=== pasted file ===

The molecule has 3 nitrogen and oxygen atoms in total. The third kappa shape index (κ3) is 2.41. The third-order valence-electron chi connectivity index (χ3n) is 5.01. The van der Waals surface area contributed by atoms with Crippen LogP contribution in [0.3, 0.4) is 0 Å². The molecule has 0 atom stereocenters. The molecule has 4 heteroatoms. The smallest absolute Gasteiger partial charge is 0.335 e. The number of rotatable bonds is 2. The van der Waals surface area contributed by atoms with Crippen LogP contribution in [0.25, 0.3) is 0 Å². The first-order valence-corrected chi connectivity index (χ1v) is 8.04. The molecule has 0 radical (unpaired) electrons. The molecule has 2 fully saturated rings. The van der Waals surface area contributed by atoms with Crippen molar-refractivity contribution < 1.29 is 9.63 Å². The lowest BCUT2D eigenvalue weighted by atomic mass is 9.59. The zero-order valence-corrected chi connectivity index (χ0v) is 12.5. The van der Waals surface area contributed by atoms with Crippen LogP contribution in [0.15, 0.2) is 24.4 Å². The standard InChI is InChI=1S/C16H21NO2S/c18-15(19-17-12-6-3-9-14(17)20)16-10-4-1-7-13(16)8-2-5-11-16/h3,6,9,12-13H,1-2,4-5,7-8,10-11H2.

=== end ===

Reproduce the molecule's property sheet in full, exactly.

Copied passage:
The molecule has 3 nitrogen and oxygen atoms in total. The third kappa shape index (κ3) is 2.41. The third-order valence-electron chi connectivity index (χ3n) is 5.01. The van der Waals surface area contributed by atoms with Crippen LogP contribution in [0.3, 0.4) is 0 Å². The molecule has 0 atom stereocenters. The molecule has 4 heteroatoms. The smallest absolute Gasteiger partial charge is 0.335 e. The number of rotatable bonds is 2. The van der Waals surface area contributed by atoms with Crippen LogP contribution in [0.25, 0.3) is 0 Å². The first-order valence-corrected chi connectivity index (χ1v) is 8.04. The molecule has 0 radical (unpaired) electrons. The molecule has 2 fully saturated rings. The van der Waals surface area contributed by atoms with Crippen molar-refractivity contribution < 1.29 is 9.63 Å². The lowest BCUT2D eigenvalue weighted by atomic mass is 9.59. The zero-order valence-corrected chi connectivity index (χ0v) is 12.5. The van der Waals surface area contributed by atoms with Crippen LogP contribution in [0.15, 0.2) is 24.4 Å². The standard InChI is InChI=1S/C16H21NO2S/c18-15(19-17-12-6-3-9-14(17)20)16-10-4-1-7-13(16)8-2-5-11-16/h3,6,9,12-13H,1-2,4-5,7-8,10-11H2.